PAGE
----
Just one year later, in keeping with both the trend of development and the spirit of the Sooner state, OneNet jumped ahead of the scheduled launch and was the first in the nation to connect to Internet2’s 100GB optical upstream network. Internet2 is currently the operator of the nation’s fastest, coast-to-coast research and education network. This new faster connection enables OneNet to offer high-capacity broadband services that expand the computing capabilities of our state’s educators and researchers.
While OSRHE continues to provide administration and leadership for the network, OneNet has forged partnerships with other state agencies, including the Office of Management and Enterprise Services and the Oklahoma Department of Transportation, to maximize the state’s information technology services and eliminate redundancy in the state’s network assets. While the network was first established to connect Oklahoma’s schools, OneNet now serves local and state governments, tribal organizations, research centers and laboratories, colleges, universities, public and private schools, libraries, hospitals and clinics, military bases and nonprofit organizations.
Epitomizing the resourceful, inventive pioneering spirit of the first Oklahomans, OneNet is constantly revising its long-term goals and moving forward with new projects and ideas. On July 31, 2013, the Oklahoma Community Anchor Network (OCAN) will become fully operational. OCAN is an optical ring of 1,005 miles of fiber. The network’s 10GB connection will reach 35 Oklahoma counties and will also connect 33 community anchor institutions, including state colleges, universities, hospitals and local libraries, to the state’s existing networks. OCAN will offer high-speed broadband services to rural and underserved Oklahoma communities and will remove the barriers, creating opportunities for innovation and growth.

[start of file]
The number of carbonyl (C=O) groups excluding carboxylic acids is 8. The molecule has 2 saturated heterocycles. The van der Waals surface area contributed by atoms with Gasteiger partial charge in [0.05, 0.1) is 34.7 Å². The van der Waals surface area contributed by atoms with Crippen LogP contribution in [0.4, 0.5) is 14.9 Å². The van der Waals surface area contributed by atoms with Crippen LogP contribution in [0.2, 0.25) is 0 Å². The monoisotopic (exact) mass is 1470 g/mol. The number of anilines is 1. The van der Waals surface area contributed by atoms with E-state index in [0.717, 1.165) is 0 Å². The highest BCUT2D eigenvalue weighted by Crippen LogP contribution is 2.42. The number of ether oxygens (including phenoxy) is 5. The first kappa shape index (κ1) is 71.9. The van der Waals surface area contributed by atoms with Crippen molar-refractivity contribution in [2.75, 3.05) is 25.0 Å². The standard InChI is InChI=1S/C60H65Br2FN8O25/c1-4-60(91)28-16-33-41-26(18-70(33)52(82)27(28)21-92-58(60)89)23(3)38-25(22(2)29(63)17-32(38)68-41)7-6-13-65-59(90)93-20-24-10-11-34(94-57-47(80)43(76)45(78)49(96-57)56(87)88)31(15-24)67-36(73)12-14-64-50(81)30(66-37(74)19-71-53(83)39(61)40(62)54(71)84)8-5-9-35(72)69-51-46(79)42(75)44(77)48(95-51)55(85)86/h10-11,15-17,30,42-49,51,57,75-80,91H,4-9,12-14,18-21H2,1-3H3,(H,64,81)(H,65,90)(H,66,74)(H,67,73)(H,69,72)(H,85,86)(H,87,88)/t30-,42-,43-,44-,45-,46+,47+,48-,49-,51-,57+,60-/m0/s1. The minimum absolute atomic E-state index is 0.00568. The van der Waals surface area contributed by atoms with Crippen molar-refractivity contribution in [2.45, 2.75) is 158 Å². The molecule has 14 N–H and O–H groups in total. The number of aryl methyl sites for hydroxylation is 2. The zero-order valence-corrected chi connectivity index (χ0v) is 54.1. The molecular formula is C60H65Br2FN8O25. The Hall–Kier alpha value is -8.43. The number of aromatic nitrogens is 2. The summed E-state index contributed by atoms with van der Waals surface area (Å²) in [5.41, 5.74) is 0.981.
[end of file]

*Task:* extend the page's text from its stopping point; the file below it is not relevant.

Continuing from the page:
Another ambitious project beginning to move forward is the development of OneNet’s own 100GB network from OSU-Tulsa to OSU-Stillwater to OneNet’s Oklahoma City hub site to OU. This build-out will be 100,000 times faster than before and will be crucial in enabling OU and OSU to expand their research efforts and partner with other researchers around the country.
Just like the Sooners during the Oklahoma Land Run of 1889, OneNet is hopeful and optimistic about the future. Since the beginning, the organization has held true to its mission: to advance technology across Oklahoma. OneNet’s far-reaching vision is to be the leading Internet and network service provider for the state of Oklahoma. Through pioneering the latest technology and advancements, OneNet will tailor every project toward fulfilling that vision. The spirit of innovation will continue to motivate all of OneNet’s planning and strategies and to reverberate throughout the organization.